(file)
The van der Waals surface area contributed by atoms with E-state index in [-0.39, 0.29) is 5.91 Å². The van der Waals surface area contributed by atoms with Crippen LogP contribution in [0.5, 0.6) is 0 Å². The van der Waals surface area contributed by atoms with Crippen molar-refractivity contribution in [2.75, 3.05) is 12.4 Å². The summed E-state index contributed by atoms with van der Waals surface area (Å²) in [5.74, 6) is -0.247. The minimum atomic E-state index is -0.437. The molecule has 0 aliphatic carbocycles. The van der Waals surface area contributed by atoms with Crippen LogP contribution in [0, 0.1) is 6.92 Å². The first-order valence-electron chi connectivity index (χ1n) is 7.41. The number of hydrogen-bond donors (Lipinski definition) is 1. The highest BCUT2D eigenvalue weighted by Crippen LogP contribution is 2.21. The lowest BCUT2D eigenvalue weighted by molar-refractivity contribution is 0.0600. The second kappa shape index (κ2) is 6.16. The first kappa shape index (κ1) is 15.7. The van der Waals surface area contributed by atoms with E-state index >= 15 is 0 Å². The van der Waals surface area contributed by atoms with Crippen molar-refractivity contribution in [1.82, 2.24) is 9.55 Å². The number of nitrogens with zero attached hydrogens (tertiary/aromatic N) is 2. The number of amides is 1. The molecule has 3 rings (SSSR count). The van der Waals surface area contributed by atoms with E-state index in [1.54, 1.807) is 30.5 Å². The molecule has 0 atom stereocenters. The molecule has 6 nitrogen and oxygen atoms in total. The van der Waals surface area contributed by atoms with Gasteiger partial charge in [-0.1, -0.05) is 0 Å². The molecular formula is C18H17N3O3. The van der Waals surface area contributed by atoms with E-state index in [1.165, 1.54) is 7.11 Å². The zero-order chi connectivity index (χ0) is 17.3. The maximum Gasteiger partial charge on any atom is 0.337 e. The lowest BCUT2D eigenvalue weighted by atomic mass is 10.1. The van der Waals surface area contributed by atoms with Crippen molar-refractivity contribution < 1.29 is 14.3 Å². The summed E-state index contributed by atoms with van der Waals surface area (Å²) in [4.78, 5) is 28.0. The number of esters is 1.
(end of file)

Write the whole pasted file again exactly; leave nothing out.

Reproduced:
The van der Waals surface area contributed by atoms with E-state index in [-0.39, 0.29) is 5.91 Å². The van der Waals surface area contributed by atoms with Crippen LogP contribution in [0.5, 0.6) is 0 Å². The van der Waals surface area contributed by atoms with Crippen molar-refractivity contribution in [2.75, 3.05) is 12.4 Å². The summed E-state index contributed by atoms with van der Waals surface area (Å²) in [5.74, 6) is -0.247. The minimum atomic E-state index is -0.437. The molecule has 0 aliphatic carbocycles. The van der Waals surface area contributed by atoms with Crippen LogP contribution in [0, 0.1) is 6.92 Å². The first-order valence-electron chi connectivity index (χ1n) is 7.41. The number of hydrogen-bond donors (Lipinski definition) is 1. The highest BCUT2D eigenvalue weighted by Crippen LogP contribution is 2.21. The lowest BCUT2D eigenvalue weighted by molar-refractivity contribution is 0.0600. The second kappa shape index (κ2) is 6.16. The first kappa shape index (κ1) is 15.7. The van der Waals surface area contributed by atoms with E-state index >= 15 is 0 Å². The van der Waals surface area contributed by atoms with Crippen molar-refractivity contribution in [1.82, 2.24) is 9.55 Å². The number of nitrogens with zero attached hydrogens (tertiary/aromatic N) is 2. The number of amides is 1. The molecule has 3 rings (SSSR count). The van der Waals surface area contributed by atoms with E-state index in [1.54, 1.807) is 30.5 Å². The molecule has 0 atom stereocenters. The molecule has 6 nitrogen and oxygen atoms in total. The van der Waals surface area contributed by atoms with Gasteiger partial charge in [-0.1, -0.05) is 0 Å². The molecular formula is C18H17N3O3. The van der Waals surface area contributed by atoms with E-state index in [1.165, 1.54) is 7.11 Å². The zero-order chi connectivity index (χ0) is 17.3. The maximum Gasteiger partial charge on any atom is 0.337 e. The lowest BCUT2D eigenvalue weighted by atomic mass is 10.1. The van der Waals surface area contributed by atoms with Crippen molar-refractivity contribution < 1.29 is 14.3 Å². The summed E-state index contributed by atoms with van der Waals surface area (Å²) in [4.78, 5) is 28.0. The number of esters is 1.